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I strongly recommend that you take a look at it before considering a purchase.

You should be able to, hopefully, find it within a reasonable distance.

 

http://www.worldcat.org/


~Martin :)

"Unsupervised, rebellious, radical agrarian experimenter, minimalist penny-pincher, self-reliant homesteader, and adventurous cook. Crotchety, cantankerous, terse, curmudgeon, non-conformist, and contrarian who questions everything!"

The best thing about a vegetable garden is all the meat you can hunt and trap out of it! 

 

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Depending on where in the southeast you are: more than a few restaurant kitchens in the Atlanta area have bought copies and passed them around among staff. A friendly phone call might get you in one of those loops, or point you to an owner closer to you.


Dave Scantland
Executive director
dscantland@eGstaff.org
eG Ethics signatory

Eat more chicken skin.

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I strongly recommend that you take a look at it before considering a purchase.

You should be able to, hopefully, find it within a reasonable distance.

 

http://www.worldcat.org/

What he said.  But to clarify what he said, GO TO THE PUBLIC LIBRARY (either in person or via your local library's website).  If your library doesn't have it (my rural system does, so don't be surprised if yours has the multi-volume set), then you can certainly order it via interlibrary loan.  You don't list your state or city, but every single southeastern state has a public library system, and most have interlibrary loan features via their websites.  It's already bought & paid for with your tax dollars.

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Check out chefsteps.com for free modernist recipes. 

 

"We are Chris Young, Grant Crilly, and Ryan Matthew Smith—all alumni of the creative team that produced Modernist Cuisine: The Art and Science of Cooking."

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Check out chefsteps.com for free modernist recipes. 

 

"We are Chris Young, Grant Crilly, and Ryan Matthew Smith—all alumni of the creative team that produced Modernist Cuisine: The Art and Science of Cooking."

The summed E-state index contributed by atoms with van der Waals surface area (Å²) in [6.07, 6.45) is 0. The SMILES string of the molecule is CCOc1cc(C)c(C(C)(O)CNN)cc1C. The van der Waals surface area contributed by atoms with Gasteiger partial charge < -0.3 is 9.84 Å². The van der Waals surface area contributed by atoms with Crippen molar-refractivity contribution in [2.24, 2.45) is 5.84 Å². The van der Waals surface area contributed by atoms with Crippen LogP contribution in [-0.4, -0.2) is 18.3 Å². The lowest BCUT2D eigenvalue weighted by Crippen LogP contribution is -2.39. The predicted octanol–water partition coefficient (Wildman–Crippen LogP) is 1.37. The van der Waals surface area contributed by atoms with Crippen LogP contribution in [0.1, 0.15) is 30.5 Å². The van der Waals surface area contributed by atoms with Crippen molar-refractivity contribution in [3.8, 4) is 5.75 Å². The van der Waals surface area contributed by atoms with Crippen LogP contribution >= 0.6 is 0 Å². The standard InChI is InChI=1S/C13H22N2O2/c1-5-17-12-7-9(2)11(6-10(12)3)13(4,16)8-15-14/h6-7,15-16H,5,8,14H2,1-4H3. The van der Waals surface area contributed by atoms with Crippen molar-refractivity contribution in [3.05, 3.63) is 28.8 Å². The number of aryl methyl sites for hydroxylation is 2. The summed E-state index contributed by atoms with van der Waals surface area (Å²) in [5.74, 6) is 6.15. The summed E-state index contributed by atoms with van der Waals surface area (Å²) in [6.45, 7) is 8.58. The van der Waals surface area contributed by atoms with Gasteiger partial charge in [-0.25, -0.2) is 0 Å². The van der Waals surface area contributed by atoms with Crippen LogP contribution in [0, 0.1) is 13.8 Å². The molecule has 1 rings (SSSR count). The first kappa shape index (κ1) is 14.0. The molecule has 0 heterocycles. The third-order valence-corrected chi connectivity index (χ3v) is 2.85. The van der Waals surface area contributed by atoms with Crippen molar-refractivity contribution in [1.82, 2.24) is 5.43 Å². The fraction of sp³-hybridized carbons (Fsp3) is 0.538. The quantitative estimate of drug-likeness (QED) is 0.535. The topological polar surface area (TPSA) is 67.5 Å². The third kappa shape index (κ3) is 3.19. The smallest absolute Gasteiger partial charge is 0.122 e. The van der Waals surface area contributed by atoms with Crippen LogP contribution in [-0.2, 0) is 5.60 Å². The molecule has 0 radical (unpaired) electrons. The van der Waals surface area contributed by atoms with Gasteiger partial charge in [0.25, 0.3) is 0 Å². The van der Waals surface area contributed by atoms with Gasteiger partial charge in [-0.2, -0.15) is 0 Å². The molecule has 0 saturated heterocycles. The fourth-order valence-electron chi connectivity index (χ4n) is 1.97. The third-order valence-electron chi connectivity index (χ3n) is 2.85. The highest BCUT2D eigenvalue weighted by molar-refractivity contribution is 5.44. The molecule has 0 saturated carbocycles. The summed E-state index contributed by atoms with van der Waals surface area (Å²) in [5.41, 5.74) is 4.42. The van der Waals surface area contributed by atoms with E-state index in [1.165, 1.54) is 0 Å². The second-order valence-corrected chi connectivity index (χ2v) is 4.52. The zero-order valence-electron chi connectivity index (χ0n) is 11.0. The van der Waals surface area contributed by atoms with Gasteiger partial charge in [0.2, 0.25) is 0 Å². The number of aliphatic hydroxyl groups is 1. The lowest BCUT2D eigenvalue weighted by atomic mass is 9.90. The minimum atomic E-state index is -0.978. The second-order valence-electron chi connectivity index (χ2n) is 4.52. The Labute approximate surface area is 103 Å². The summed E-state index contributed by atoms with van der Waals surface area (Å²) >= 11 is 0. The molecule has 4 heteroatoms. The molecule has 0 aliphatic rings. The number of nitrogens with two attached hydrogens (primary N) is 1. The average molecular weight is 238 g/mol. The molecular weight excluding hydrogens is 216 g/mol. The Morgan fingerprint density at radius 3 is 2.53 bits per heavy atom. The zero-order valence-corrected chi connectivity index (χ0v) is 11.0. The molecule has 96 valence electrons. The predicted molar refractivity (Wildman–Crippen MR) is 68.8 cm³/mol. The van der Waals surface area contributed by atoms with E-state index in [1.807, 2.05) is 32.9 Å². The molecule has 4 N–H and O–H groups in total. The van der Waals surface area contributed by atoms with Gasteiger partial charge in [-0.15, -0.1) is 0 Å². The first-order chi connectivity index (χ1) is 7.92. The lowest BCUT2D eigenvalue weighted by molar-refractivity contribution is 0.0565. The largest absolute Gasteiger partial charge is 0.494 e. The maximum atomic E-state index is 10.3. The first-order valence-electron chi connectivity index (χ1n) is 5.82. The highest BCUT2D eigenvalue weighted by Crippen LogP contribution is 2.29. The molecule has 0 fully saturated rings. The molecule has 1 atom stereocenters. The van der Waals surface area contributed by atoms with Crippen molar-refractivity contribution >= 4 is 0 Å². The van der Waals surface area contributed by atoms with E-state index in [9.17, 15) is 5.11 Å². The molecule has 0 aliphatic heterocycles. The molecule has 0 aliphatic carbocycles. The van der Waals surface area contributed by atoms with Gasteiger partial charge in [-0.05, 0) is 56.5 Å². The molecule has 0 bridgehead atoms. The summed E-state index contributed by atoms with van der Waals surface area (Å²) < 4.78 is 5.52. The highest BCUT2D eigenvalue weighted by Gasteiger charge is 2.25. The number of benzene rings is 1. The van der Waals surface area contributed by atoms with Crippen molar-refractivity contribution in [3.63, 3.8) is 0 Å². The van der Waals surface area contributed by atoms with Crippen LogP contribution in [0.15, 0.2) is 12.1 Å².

I just did their souffle recipe, and it was fantastic. The green eggs and ham was tasty too.

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I made watercress puree from Chefsteps.  It was super bright green and tasted very much of watercress.  Served it as a backdrop for scallops and used in risotto the next day.  Wish I took pictures... May be Chefsteps deserves its own thread.

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These books are huge and well made, filled with beautiful photographs and tons of information. Given that you can buy all six volumes for about the same (or even less) than dinner for two at a 3 star restaurant, I think it's well worth the money especially if you're a professional. The set costs less than my circulator did! Though the books have a lot of recipes, I mostly use MC as a reference work and resource for learning about novel (and traditional) cooking techniques. It's definitely not your standard cookbook. MC@H is more of a traditional cookbook in this regard, with step-by-step photos throughout and a focus on providing recipes (as well as a bit of science behind certain techniques).

I don't own MC yet, but have read it through twice via my university library. I own MC@H and several other techy cookbooks (el Bulli, Alinea, Under Pressure) and would love to own the full version of MC. I haven't purchased it yet for purely budgetary reasons. MC@H is a fantastic book if you are just wanting to get your feet wet. There are lots of recipes, and lots of variations... I've gotten more out of MC@H than any other cookbook I own. I even see value in having MC@H in addition to the full blown MC given that the recipes in MC@H tend to focus on perfecting familiar dishes like chicken wings, mac and cheese, or pesto than on elaborate plated dishes.

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Thanks for the advice and all... chefsteps.com looks like an incredible resource! I took a leap of faith and placed an order for the books just now; the anticipation is going to drive me insane

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A lot of us were there, waiting for MC to arrive especially when books were on back order.  You will enjoy your purchase.  

 

And you will buy more things.

 

And more things.

 

Joining eGullet is free but it may cause frequent episodes of compulsive shopping.

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yeah I've already got dozens upon dozens of pages bookmarked of stuff I want... no... NEED! I need to organize it and put together a plan for purchasing what and when before my next several paychecks disappear along with my entire savings account...

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I finally obtained my own copy of MC. I've cooked one set of things from it and done a LOT of reading.

 

And my dreams of owning a centrifuge have been dashed - they suggest ones the size of a washing machine (the only centrifuge I'll own for now) and are pretty spendy.... just no place for that in my house.

 

It is interesting how steam ovens have changed since 2010 - there are a lot more avalible now.